Transportation and logistics trends to watch in 2021

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In the age of globalization and international trade, transportation and logistics have become hot topics, impacting business-to-business and consumer behaviour worldwide. The COVID-19 pandemic brought a redefined realization to our integrated world in early 2020, and has likely changed the industry for good. In this article, we explore a few trends stemming from the flurry of innovation that has taken over the industry, and discuss what the future holds.

Mergers & Acquisitions

Logistics will be a main focus of transportation and logistics (T&L) deals during the ongoing COVID-19 pandemic and in the post-COVID-19 world, as businesses will look to increase their online commerce and last-mile1 services in 2021. The pandemic has created a sizeable shift in the logistics sector. Consumers have leaned into online shopping, and pandemic-related lockdowns have created a need for businesses to improve their last-mile services. Because of this shift, many companies have been forced to augment their last-mile offerings and contemplate fresh approaches to client services and corporate partnerships.

Pandemic-driven growth in online commerce has accelerated corporate investment in digital services, driving certain companies to rely on M&A to enhance their online infrastructure. In a time where consumers expect swift, often same-day deliveries with real-time tracking, 78% of companies in Canada in T&L say last-mile delivery is the most inefficient process of their supply chain.2 Many companies have considered using M&A to bolster their existing final mile services. Some recent examples include:

  • Target’s acquisition of Deliv, Inc. (May 2020) to acquire the same-day delivery start-up’s technology that assists in the batching and routing of orders.
  • Costco’s acquisition of Innovel Solutions, Inc., a middle-mile and last-mile delivery and installation business (March 2020), to refine the company’s warehousing, shipping, and home delivery processes.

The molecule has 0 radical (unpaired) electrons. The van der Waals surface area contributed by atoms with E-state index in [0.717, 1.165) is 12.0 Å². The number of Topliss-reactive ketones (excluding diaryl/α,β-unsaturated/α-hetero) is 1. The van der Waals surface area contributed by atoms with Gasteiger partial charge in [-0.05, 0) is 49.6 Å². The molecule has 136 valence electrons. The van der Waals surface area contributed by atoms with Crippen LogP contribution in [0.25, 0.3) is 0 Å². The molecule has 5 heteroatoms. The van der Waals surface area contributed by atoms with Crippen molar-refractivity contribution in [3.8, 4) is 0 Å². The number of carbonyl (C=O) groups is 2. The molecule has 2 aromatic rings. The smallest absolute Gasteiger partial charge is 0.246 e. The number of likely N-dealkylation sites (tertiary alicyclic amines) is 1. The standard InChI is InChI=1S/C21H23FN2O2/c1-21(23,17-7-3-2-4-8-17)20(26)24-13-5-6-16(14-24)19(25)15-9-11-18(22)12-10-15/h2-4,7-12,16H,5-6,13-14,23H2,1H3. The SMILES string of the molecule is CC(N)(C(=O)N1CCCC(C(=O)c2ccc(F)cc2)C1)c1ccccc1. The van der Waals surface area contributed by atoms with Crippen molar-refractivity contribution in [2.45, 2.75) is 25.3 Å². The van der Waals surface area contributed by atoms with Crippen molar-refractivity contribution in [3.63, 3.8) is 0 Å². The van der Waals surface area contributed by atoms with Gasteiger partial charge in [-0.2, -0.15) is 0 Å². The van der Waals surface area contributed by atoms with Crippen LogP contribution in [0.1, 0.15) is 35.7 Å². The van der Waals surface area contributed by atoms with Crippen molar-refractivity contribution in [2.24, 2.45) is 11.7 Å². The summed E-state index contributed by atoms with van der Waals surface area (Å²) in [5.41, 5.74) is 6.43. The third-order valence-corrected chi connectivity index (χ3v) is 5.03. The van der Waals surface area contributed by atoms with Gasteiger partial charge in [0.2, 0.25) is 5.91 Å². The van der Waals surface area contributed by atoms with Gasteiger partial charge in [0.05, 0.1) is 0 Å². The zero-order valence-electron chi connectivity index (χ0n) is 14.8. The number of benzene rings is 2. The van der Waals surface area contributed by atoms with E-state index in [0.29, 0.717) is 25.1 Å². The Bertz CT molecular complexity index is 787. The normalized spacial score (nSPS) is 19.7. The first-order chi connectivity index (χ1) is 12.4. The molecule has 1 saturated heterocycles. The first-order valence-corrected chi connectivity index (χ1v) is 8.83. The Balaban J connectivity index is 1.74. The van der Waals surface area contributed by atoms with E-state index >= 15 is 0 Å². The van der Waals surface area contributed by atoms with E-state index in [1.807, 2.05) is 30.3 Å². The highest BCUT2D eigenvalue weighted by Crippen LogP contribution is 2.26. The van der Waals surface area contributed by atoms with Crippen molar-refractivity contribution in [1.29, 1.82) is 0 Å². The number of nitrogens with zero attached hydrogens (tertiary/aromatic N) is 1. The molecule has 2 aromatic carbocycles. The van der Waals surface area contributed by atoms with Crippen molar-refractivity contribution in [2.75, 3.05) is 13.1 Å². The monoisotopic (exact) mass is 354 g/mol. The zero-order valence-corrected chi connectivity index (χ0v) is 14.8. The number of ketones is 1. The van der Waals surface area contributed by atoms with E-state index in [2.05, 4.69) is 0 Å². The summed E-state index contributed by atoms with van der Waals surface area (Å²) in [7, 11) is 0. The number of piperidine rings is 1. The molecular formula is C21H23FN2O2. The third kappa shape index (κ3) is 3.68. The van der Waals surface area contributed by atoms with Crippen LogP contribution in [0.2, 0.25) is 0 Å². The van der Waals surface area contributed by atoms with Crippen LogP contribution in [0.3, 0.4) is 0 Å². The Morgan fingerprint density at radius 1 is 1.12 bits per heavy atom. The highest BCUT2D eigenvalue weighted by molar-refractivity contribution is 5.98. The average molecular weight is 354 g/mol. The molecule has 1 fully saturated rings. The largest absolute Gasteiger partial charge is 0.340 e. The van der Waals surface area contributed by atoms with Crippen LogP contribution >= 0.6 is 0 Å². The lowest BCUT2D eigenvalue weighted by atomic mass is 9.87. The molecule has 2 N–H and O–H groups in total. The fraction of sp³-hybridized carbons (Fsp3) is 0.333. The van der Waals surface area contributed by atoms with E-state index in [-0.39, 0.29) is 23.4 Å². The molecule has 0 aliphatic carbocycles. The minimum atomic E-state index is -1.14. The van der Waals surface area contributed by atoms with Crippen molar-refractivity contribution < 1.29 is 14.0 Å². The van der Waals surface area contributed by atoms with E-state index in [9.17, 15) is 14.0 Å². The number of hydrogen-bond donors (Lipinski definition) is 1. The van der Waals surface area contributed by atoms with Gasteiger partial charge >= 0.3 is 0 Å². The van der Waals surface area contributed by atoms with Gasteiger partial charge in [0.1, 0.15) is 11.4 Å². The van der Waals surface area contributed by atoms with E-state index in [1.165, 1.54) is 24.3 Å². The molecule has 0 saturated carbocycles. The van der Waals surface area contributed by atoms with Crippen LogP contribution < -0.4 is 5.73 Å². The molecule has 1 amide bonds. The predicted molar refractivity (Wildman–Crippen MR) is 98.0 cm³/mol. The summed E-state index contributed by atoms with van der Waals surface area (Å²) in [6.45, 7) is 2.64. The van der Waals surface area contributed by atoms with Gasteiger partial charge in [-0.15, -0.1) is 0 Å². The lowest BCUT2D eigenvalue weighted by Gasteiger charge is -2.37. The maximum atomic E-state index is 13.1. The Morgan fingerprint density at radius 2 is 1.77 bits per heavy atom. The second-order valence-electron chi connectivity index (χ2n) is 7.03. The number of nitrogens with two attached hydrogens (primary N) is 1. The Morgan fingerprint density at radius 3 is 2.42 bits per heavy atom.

• A U.S. based multinational retail corporation’s acquisition of JoyRun, Inc. (November 2020) to incorporate JoyRun’s peer-to-peer food and drink delivery service into its own last-mile logistics.

Will online commerce continue its meteoric growth sparked by the pandemic?  Will consumers continue to embrace delivery culture? The stakes are high for companies invested in the T&L industry, and the upheaval sparked by the pandemic may open up avenues for a rethink of distribution strategies.

Technological developments

Technology continues to modernize the industry, as shippers and carriers realize that there are a number of promising technologies that can deliver significant returns on investments. The drive towards digital transactions, e-commerce, data analytics and other technologies can provide businesses with the tools to address fast-changing needs. Key technology trends that will play a big role in accelerating this shift include:

  • Artificial Intelligence (AI). AI allows T&L companies to process historical trends to forecast and manage inventory, and address variable demands across supply chain operations.  Historical data from past operations can help AI algorithms conduct primary operations automatically, reducing human error in the supply chain.
  • Automation. As expectations for fast and accurate delivery are expanding among consumers, automation in the T&L sector is on the rise. With automated warehouses and the introduction of autonomous vehicles, companies can be better situated to plan, purchase and predict the behaviour of cargo in transit.